The stupidcallafragilisticexpeallidumbass stupidity hammer

John C. Wright watched the second Hobbit movie, “this craptastic jerktrocious smegbladder of a film“:

To be quite honest, the actress Evangeline Lilly is not only quite attractive, she handles both the demands of the acting and a physical stunts very well. Indeed, I am afraid I have a bit of a crush on her, with her long lustrous hair, her finely chiseled cheekbones, her kissing-soft feminine lips, her soft curves aching with the promise of luscious loveplay … Oh, wait a minute. I am think I am looking at Orlando Bloom. Er, never mind. Sorry, Miss Lilly.

… But I am glad that Ishmael and Queequeg will appear in the sequel.

(For the record: I found Jackson’s version of The Fellowship of the Ring barely tolerable and was disgusted with the rest of his Ring cycle. You’d have to pay me to watch him trash The Hobbit, and pay me well.)

Afterthought: Lousy though they are, Jackson’s movies did make DM of the Rings possible.

*****

Lydia McGrew:

My more economically savvy readers may think that all of this is so obvious as not to need to be said, but listen around next time you hear some far less savvy young people talk about what people “should have” and what people “need” and what things “should cost.” You might get a surprise. Nobody has, apparently, ever explained to these people that neither money nor pharmaceuticals nor fully-trained doctors grow on trees. It’s just an astonishing thing, but the fairies don’t distribute goods and services.

I thought immediately of Jinrui wa Suitai Shimashita, in which the fairies sometimes do distribute goods and services. This may be related to the fact that the English-language title of the show is “Humanity Has Declined.”

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A glance back at an ordinary year

shin19

I’m not going to make a “ten best anime” list for 2012 because I haven’t watched ten shows all the way through. Two of the year’s best best are incomplete, and there are a couple of well-regarded series that I have yet to look at (Sakamichi no Apollon and Space Brothers). Instead, this is just a casual survey of this year’s offerings that I watched.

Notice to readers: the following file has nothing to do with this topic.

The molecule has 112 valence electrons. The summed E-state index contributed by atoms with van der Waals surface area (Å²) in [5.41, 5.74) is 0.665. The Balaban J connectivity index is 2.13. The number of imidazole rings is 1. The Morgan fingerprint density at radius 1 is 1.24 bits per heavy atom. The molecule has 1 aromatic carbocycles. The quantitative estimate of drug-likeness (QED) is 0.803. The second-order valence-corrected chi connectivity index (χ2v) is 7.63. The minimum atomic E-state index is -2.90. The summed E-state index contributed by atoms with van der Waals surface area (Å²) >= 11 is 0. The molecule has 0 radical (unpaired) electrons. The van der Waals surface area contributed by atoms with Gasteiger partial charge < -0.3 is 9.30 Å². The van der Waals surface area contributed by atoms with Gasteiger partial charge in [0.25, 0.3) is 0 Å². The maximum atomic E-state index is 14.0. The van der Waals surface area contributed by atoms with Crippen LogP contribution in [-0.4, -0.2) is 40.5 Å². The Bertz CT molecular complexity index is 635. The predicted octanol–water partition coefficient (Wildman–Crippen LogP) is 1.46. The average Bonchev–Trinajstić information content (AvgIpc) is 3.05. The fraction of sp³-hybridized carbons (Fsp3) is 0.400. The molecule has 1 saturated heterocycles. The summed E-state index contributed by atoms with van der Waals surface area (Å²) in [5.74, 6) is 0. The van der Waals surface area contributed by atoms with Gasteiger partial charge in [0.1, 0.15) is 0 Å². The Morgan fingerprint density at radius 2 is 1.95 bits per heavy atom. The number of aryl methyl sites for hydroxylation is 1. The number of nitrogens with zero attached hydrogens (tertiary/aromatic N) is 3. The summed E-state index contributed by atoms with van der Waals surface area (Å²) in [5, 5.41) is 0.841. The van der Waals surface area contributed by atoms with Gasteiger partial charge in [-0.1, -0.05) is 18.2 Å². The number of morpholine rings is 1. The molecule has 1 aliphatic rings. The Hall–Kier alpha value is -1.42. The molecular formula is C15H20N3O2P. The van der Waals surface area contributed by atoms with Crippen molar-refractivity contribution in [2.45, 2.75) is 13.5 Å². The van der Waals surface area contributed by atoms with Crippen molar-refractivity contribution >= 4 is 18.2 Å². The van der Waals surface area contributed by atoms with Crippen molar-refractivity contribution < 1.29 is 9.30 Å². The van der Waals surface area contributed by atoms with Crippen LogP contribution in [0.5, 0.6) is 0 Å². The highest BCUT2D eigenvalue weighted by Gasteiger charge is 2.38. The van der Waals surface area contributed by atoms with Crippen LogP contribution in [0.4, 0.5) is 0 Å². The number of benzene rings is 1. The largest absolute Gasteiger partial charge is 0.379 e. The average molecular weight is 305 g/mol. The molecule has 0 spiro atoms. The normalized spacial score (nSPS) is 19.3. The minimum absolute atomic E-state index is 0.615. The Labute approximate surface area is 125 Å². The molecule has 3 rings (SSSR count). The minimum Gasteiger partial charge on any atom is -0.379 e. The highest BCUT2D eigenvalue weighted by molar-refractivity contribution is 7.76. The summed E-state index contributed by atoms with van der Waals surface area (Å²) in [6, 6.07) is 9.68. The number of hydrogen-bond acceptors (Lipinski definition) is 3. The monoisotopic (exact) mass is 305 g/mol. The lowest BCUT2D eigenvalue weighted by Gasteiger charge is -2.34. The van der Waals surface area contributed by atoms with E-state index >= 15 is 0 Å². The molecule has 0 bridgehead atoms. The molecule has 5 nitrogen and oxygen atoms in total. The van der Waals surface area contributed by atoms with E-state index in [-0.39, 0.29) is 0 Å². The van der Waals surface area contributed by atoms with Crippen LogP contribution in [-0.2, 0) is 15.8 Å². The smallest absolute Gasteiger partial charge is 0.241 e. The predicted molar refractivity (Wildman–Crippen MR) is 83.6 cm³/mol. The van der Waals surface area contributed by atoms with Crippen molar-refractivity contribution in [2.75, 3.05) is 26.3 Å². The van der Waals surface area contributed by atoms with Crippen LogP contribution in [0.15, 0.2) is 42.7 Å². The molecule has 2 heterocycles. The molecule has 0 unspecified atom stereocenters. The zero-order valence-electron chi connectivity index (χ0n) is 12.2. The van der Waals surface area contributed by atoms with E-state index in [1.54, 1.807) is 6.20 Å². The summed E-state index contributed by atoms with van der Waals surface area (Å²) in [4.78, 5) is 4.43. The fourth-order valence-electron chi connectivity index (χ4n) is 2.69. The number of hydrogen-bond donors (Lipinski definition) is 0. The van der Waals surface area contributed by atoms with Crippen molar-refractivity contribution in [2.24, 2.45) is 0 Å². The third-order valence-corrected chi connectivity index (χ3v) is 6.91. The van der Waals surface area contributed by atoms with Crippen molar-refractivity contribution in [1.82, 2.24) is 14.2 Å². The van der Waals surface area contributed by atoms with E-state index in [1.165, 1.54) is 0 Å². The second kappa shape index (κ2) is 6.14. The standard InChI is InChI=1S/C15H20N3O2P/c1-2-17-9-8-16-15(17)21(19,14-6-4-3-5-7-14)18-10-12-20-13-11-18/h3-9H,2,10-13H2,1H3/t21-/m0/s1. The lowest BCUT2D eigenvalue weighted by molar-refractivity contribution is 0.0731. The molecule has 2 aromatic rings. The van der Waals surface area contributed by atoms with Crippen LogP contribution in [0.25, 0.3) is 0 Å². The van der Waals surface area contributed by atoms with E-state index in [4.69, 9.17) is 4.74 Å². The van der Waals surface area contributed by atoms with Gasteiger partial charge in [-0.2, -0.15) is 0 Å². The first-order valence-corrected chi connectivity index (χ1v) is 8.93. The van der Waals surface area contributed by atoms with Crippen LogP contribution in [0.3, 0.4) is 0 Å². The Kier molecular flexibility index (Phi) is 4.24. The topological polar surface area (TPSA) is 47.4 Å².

Series I didn’t make it all the way through the first episode of: Chihayafuru, Hayate No Gotoku: Can’t Take My Eyes Off You, Muv-Luv Alternative: Total Eclipse and Magi. The last I might give another try sometime, since the writers evidentally understand more about economics than do our betters in Washington.

Series I watched only the first episode of: Accel World, Binbougami ga, Campione, K, Nyarko-san: Another Crawling Chaos, Sword Art Online and Chuunibyou demo Koi ga Shitai. Jonathan thinks highly of the last, and I would watch more, but what I saw wasn’t sufficiently brilliant to warrant subscribing to Anime Network. (Update: Also Ozma, Koi to Senkyo to Chocolate and Shining Hearts: Shiawase no Pan. See how memorable they were?)

Series I watched more than one episode of before losing interest: Kamisama Hajimemashita, Polar Bear Café and Sengoku Collection.

Unfinished series I might yet watch the rest of: Inu X Boku SS.

The year’s major disappointment: Moyashimon Returns. Too much soap opera, not enough craziness.

This year’s minor disappointment: Dog Days II. Entertaining, and the characters are mostly likable, even admirable; but the fanservice-to-story ratio is too high. It’s a kid’s show that I can’t recommend for kids. (And surely Leonmitchelli can find something more appropriate to her station to wear than daisy dukes.)

These are the shows that I can recommend:

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Oranges, lemons and bananas

I’m following four current shows. Three of them — Moyashimon Returns, Dog Days II and Joshiraku — are pleasant entertainments and little more, and I haven’t much to say about them. ((Steven has lots to say about Dog Days.)) The fourth, Jinrui wa Suitai Shimashita, or Humanity Has Declined, is a series unlike other series. Exactly what it is, I’m still not sure. It initially was surrealistic and satirical, but in recent episodes the emphasis has shifted from ridicule to something nearer science fiction as we know it. It remains plenty strange, though. I wonder if there will ever be an explanation for the fairies: are they actually cutesy morlocks, or sucrose-based alien life forms, or what? In any case, beware of fairies bearing bananas.

The ending theme of Jintai, “Yume no Naka no Watashi no Yume,” reminds me strongly of the opening and ending of Azumanga Daioh. There’s a good reason for that. It was written and sung by Masumi Itou, who was half of the Oranges and Lemons duo. She was also part of Heart of Air, of “Blue Flow” fame. (Say “‘Blue Flow’ fame” ten times fast.) There is a transcription of “Yume no etc.” and a link to sheet music here if you’d like to follow the key changes.

Incidentally, the ending theme of Joshiraku, “Nippon Egao Hyakukei,” suits Momoiro Clover Z’s talents and limitations much better than the opening of Mouretsu Pirates, and I would link to a video of it if I could find one on YouTube. It’s the most energetic closing song I’ve heard since Pumpkin Scissors‘ “Mercury Go.”

“Dosuloli”

The Japanese have a word for it. (But do the Japanese have a word for “missing nose”?)

I had some unexpected free time this weekend, which gave me an opportunity to watch some first episodes. While nothing I saw astonished me, there are a few shows this summer that might be worth following.

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